Spatial data infrastructure (SDI) has been growing and developing rapidly in the past five years in Europe. One of the drivers for this has been the EU’s INSPIRE directive, which has driven public organisations to publish their spatial data as web services and, in many cases, open data.
Another important contributor has been the fact that spatial data is becoming more and more vital and useful in different kinds of processes, saving time and money. Examples include planning new schools or daycare centres by using the distribution of the population by age groups and statuses, creating electronic self-service systems to automate the granting of building permits, or planning efficient rescue and recovery operations during disasters. Private companies are also using an ever increasing number of spatial data sources to create new and innovative solutions for the general public, such as route planners, hiking guides, restaurant delivery services and analysis apps to see election results.
The spatial data is delivered by using spatial web services, the standards for which are created and maintained by the Open Geospatial Consortium (OGC). The typical OGC services are web map services (WMS) that provide map images of the desired data or web feature services (WFS) that enable access to or download of spatial data for further analysis or development. Spatial web services, as well as the policies and arrangements related to them in an organisation, make up an organisational SDI whereas all the (open) services in a particular country make up its national SDI (NSDI). Furthermore, all the services in Europe make up the European SDI. Key promoters of SDIs have been the national contact points for INSPIRE in each of the countries, which typically are the national mapping agencies. They have been entrusted with the responsibility of overseeing and building the NSDIs for their respective countries. They have done a great deal of work to promote the benefits and value of spatial data accessed through standardised spatial web services. They have also been instrumental in pushing the drive to extend NSDIs.
Northern Europe is typically technology savvy and so many of the Northern European countries have been early adopters of spatial data technologies. Smaller countries have naturally found it easier to build NSDIs. Cooperation and the sharing of best practices between Denmark, Finland, Iceland, Norway and Sweden have sped up implementation of the INSPIRE directive and the development of NSDIs in these Nordic countries. The good availability of view and download services has enabled easy access to spatial data, as has the opening of the spatial databases of government agencies and municipalities in all user segments.
In Finland, the forerunners have been the Finnish Environment Institute, which opened up its environmental data in 2008, and the National Land Survey, which opened up all its topographic datasets including orthophotos, elevation models and topographic database in 2012. The open data of both the Finnish Environment Institute and the National Land Survey have promoted new business, especially in small and medium-sized companies. It has also enabled other organisations to make their internal processes more effective. The Danish Geodata Agency opened up its address data in 2002, and did the same for topographic data and cadastral maps in 2013. In Norway, considerable open national spatial data is available on the national geoportal and in Sweden, the National Land Survey and the Swedish Transport Administration have opened some of their spatial databases in the past two years. This has enabled companies to create new routing apps for public transport and individual users to optimise the transport information at their disposal.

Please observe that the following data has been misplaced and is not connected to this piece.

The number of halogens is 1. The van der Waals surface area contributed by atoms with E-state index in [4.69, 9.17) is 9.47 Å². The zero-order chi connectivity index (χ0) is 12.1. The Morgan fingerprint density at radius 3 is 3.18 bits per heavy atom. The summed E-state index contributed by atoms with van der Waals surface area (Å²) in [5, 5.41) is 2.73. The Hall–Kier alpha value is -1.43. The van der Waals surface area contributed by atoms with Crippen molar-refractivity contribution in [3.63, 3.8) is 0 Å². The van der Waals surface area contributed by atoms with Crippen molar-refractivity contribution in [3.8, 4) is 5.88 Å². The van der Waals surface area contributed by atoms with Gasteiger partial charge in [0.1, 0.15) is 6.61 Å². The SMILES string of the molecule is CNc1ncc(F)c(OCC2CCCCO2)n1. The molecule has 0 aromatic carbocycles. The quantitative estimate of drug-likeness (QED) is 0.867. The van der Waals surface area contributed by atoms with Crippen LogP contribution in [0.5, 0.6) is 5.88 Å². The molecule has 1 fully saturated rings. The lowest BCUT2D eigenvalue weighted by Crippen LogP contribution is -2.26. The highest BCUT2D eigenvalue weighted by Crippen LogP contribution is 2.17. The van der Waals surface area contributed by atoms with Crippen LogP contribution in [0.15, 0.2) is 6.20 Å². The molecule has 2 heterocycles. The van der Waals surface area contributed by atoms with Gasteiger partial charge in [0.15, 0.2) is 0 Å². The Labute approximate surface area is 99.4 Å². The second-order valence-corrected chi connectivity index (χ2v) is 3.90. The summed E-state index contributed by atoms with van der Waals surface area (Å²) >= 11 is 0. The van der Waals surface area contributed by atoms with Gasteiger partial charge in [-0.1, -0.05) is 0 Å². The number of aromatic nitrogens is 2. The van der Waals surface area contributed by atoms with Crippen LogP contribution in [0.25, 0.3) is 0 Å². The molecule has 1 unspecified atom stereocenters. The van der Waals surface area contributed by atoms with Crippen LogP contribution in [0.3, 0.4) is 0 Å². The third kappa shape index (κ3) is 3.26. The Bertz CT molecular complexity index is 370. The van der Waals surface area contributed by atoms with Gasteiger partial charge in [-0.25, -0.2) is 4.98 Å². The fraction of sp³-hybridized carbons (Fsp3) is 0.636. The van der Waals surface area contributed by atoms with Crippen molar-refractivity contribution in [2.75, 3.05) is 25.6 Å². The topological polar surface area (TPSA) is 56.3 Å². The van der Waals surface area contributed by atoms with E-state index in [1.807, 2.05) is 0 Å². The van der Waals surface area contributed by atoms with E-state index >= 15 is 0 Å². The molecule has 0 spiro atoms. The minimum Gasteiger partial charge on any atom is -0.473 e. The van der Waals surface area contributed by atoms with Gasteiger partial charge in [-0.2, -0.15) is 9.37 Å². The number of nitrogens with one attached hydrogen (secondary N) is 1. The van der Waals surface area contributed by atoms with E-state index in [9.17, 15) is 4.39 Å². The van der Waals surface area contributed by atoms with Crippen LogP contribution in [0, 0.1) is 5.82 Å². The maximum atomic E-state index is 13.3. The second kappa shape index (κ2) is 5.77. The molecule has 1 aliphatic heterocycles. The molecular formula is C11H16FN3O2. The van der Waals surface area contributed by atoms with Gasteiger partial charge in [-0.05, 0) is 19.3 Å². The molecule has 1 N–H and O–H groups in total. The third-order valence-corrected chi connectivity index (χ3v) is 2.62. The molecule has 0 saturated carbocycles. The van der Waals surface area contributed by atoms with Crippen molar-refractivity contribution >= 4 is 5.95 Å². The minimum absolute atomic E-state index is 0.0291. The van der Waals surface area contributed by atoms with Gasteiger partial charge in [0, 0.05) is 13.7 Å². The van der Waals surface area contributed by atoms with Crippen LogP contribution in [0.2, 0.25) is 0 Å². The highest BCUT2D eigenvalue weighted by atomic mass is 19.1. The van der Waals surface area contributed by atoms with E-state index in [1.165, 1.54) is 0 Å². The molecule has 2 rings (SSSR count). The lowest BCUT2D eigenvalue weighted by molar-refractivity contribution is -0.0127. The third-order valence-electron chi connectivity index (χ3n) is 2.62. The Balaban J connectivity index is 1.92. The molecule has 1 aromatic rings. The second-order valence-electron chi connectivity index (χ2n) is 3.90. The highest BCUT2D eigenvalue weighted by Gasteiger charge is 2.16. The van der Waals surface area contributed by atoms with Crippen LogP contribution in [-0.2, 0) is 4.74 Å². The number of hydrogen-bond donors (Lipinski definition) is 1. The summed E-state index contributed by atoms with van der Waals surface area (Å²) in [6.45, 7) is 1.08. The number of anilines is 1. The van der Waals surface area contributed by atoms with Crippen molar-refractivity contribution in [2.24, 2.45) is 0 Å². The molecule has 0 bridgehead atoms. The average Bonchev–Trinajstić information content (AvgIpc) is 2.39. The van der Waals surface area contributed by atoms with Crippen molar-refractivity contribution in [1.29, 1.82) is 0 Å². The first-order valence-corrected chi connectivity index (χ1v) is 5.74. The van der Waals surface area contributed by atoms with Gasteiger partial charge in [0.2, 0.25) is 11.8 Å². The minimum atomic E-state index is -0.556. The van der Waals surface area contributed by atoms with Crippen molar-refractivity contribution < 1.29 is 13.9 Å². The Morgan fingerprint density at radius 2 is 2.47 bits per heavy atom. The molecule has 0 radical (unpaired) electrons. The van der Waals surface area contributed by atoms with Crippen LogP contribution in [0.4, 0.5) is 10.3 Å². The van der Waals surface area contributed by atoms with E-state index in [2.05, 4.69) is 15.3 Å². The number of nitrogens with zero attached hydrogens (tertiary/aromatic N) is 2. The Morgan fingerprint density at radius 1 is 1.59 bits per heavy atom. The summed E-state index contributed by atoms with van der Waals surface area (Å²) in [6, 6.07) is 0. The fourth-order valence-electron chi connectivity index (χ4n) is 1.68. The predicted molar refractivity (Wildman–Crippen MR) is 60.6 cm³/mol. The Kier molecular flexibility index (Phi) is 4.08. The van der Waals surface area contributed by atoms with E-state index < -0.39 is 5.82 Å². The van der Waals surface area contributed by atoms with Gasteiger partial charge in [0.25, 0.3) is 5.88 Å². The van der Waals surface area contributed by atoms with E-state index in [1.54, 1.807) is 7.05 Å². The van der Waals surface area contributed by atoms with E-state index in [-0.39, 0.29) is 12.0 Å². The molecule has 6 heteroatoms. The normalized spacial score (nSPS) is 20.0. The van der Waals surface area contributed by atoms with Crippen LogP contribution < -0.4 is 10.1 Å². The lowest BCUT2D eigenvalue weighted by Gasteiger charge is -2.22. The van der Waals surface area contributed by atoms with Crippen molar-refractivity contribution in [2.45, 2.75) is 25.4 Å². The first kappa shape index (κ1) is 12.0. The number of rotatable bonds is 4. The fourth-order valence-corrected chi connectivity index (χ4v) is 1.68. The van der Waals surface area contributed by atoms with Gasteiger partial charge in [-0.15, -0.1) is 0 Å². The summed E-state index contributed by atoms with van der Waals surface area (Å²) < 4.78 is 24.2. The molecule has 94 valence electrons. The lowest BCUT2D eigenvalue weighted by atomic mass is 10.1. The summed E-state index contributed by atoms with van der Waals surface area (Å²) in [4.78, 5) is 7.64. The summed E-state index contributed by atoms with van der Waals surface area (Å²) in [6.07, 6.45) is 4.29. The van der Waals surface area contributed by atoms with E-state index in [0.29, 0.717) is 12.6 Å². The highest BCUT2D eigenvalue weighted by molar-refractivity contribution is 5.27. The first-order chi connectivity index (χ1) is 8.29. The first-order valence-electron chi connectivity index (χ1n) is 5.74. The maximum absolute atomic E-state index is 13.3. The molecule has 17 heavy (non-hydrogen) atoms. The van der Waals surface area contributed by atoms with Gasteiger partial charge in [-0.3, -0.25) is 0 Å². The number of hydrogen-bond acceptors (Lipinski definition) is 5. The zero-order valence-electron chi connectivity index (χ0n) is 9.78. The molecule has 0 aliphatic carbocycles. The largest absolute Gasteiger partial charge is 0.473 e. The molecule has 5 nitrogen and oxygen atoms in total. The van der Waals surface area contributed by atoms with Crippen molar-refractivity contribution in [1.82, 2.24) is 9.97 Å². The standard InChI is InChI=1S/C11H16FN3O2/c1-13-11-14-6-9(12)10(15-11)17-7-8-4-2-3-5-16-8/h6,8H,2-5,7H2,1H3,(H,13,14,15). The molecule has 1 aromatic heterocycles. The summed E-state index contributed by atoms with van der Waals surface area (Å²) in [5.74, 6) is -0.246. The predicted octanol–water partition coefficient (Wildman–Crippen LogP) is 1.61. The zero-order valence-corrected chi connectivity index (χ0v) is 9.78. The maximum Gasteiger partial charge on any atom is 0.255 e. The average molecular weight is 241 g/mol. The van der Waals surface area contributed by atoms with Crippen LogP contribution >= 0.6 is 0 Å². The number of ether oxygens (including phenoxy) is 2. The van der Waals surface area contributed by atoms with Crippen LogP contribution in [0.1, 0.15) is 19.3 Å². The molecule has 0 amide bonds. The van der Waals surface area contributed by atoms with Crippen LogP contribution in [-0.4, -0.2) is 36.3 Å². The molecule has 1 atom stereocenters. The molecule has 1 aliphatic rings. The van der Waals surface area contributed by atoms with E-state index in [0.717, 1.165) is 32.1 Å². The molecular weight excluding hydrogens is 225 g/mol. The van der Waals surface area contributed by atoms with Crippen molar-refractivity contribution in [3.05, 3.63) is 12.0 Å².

At the moment, one of the hottest topics is the evaluation of the benefits of open spatial data. Several studies have already been completed or are ongoing.
There is considerable variation in Central Europe. For larger countries, such as Germany, France and the UK, it takes more time to get the ball rolling to reach a critical mass where adoption starts to create additional benefits and public organisations have the maturity to step into the world of spatial data and start using it with the modern standards of an SDI.
The Netherlands is an early adopter in Central Europe. Its smaller size, fewer public organisations and single national legislator have made it easier to start faster.
For instance, the National Geoportal of the Netherlands combines open data from four different key organisations in the Netherlands and provides access to a variety of datasets, including cadastral information, road networks, transport information and environmental data.
In Germany, there is considerable development occurring, and most larger organisations and cities are already quite far advanced with their SDIs.
However, the added challenge in Germany is its federalised nature, with the implementation and wording of the INSPIRE directive slightly different in each of the federal states, resulting in many different licensing models and legal structures that have to be taken into consideration.
The UK is one of slowest adopters of SDI, as it has been lacking the coordination and thus the drive to push an SDI nationally. However, there have been many projects initiated. France has taken the middle road, being somewhere between Germany and the UK in its spatial data adoption.
In Southern Europe, the strongest driver of SDIs has been Spain. The country is one of the rare exceptions where an SDI has been extensively